Test results are negative in Oregon deer and elk samples.
So far, every sample collected from deer and elk killed during hunting seasons in Oregon has tested negative for the presence of chronic wasting disease, the head of Oregon’s testing program said Tuesday.
“It is really good news that it hasn’t been found,” said Don Whittaker, a wildlife biologist with the Oregon Department of Fish and Wildlife. “And the other good news is we’re getting excellent cooperation from hunters.”
So far, 566 of the total of 971 samples of brain tissue collected from hunter-killed deer and elk during the just-ended hunting seasons have shown no traces of chronic wasting disease. Tests are being done at the Colorado State Wildlife Health Lab in Fort Collins, Colo.
Another 320 Oregon samples are at the lab awaiting testing, and 88 recently collected samples are waiting shipment at the Fish and Wildlife office in Corvallis, Whittaker said.
Chronic wasting disease destroys the brains and nervous systems of deer, elk and moose.
It has decimated wild and captive herds in Wyoming, Colorado, Wisconsin, Minnesota, New Mexico, Nebraska, Montana, Kansas, Oklahoma, Utah and Canada.
Whittaker and other officials emphasized that chronic wasting disease never has been found in Oregon.
With the help of preseason mailings to hunters and education efforts by the department and hunter organizations such as the Oregon Hunters Association and the Rocky Mountain Elk Foundation, the knowledge curve and cooperation among hunters have skyrocketed, Whittaker said.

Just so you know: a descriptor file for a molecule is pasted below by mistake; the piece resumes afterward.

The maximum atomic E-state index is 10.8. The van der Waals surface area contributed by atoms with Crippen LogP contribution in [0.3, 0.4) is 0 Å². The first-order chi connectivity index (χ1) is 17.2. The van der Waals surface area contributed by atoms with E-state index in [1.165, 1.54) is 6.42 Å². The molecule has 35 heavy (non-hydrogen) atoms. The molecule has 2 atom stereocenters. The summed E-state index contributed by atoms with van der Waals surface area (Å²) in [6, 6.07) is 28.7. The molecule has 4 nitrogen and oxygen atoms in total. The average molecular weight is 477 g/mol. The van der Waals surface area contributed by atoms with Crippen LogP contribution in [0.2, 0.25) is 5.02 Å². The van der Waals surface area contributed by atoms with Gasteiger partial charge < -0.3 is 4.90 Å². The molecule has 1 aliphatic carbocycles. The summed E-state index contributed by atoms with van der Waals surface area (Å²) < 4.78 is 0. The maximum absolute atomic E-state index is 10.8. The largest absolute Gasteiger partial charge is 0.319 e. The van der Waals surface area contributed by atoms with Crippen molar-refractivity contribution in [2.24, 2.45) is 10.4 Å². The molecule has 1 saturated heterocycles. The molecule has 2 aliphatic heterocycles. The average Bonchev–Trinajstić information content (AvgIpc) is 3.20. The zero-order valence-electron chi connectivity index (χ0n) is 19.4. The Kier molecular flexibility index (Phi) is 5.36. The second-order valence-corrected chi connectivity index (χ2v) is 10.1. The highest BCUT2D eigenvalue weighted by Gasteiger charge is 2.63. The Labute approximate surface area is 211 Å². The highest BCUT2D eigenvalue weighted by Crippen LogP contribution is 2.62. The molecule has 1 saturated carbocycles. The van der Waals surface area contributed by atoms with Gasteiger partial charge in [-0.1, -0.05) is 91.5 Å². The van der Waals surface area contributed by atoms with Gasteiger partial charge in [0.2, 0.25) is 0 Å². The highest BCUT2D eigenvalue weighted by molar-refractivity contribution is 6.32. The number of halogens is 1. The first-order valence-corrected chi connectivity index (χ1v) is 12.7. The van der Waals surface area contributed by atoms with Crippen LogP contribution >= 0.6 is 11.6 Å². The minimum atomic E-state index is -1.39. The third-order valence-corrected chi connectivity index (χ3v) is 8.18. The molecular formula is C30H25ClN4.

“I actually collected one sample right out of a tailgate here at headquarters, from a Washington hunter,” he said.
The Elk Foundation and Hunters Association also have contributed to the costs of the collection and testing program.
From 1996 to 2000, when the spread of chronic wasting disease first started showing up on biologists’ radar screens, Oregon was in a “target surveillance mode,” collecting samples — a total of 12 during the four years — when symptoms in deer and elk mimicked those of chronic wasting disease.
Sampling moved from monitoring to proactive when reports of the disease ballooned.
“In 2001, when it started showing up in all the other states, we ramped it up a bit, especially in central Oregon,” Whittaker said.
The emphasis on sample collection there was because of game-ranching operations, a suspected conduit for the spread of the disease because of the interstate shipment of animals.
In 2001, a total of 99 samples were collected, and all testing negative. Each of the past two years, the goal has been to collect 1,000 samples.
In 2002, the first year of the statewide collection program involving hunters, biologists collected 866 samples.
So far in 2003-04, there have been 971, with a few more still trickling in, he said.
The goal of 1,000 samples isn’t a magic number, Whittaker said. Equally important is that the samples are taken from elk and deer herds and populations from around the state.
“Eventually over a period of a few years, we’ll have a total sample where we feel comfortable saying it is or isn’t out there in the wild,” Whittaker said. “We have a few areas where we have to step back and decide where the holes are.”